Solar generators are measured in watts (W) and watt-hours (Wh), and that is how you can compare different generator models. The watts equal the amount of power your solar generator can output at one time and the watt-hours are the amount of energy the solar generator can hold. Both should be researched to make sure they will power well.

More information surrounding this topic can be found below:

Solar generators are quieter than their competitors because there are no moving parts inside the generator. You may hear noise from the inverter, but that will be minimal compared to a propane generator.

More Expensive Upfront Than Propane Generators

Unlike a propane generator, which only needs the generator itself, the propane tank, and the propane, there are more expensive components needed for a solar generator to work correctly. Solar generators need solar panels to capture the energy from the sun and a storage system that supplies the energy to the home when the sun is down. 

You can purchase an all-in-one solar generator kits that give you everything you need for the solar generator to work.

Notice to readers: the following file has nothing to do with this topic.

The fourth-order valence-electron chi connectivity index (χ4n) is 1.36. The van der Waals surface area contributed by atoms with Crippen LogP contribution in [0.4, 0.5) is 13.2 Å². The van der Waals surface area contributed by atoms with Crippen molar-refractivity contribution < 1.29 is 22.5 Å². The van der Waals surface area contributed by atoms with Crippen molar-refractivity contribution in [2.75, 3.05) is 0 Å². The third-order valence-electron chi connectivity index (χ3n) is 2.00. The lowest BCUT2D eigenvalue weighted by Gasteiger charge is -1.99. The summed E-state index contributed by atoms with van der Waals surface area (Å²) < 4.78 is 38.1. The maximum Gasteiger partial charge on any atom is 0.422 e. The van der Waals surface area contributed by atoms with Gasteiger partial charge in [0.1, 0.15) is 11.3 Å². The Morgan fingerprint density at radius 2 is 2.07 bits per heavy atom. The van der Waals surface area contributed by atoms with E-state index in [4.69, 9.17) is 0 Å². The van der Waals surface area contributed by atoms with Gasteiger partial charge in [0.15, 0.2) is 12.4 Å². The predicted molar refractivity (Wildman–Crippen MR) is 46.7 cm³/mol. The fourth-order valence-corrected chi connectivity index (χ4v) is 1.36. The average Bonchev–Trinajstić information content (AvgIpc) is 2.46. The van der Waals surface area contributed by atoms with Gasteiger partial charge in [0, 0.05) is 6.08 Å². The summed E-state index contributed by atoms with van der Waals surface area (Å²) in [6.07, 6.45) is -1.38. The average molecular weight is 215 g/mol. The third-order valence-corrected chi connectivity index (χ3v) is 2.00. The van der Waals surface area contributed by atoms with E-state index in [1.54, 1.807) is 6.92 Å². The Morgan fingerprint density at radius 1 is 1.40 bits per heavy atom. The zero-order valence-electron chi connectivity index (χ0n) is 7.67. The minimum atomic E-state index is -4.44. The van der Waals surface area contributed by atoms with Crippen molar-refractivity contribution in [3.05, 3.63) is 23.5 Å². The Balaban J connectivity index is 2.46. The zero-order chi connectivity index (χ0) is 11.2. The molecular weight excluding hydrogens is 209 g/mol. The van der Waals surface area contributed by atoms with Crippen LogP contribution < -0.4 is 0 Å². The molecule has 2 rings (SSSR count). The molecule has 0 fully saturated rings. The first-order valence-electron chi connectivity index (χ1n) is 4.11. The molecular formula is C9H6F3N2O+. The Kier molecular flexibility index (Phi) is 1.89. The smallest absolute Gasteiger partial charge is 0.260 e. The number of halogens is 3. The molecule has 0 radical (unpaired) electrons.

• Solar panels – capture the energy from the sun
  • Charge controller – regulates the voltage and amperage from solar panels to the battery
  • Inverter – Converts the DC energy from the sun into AC energy to power the home
  • Battery storage system – stores the power from the solar panels
  • Solar generator – all of the above 

The all-in-one solar generator systems may be smaller that your ideal setup but can save you thousands of dollars. Before you would have needed to purchase solar panels, a DC/AC inverter, a battery bank, a charge controller, and cables/connectors all separately. Having them in one solar generator system can save you a lot of money and hassle with installation.

Below are some articles to help you understand different sizing for all-in-one solar generators. These are also called portable power stations and you can get them with solar panels to complete the setup:

Overall, you will need to weigh this upfront cost with the money you will be saving on the free solar energy and lack of maintenance costs. Solar generators have much lower operating costs over the lifetime of the generator, so you will spend less money over time using the generator even though you do spend a higher price tag upfront.

How Much Solar Do I Need to Be Off-Grid?

Many individuals who want to cut all ties with their utility companies will end up using solar energy to go off-grid. This means they are 100 percent independent from the utility company and get 100 percent of their power from the sun. This means you would need a large number of solar panels, a large battery, an inverter, and definitely a generator.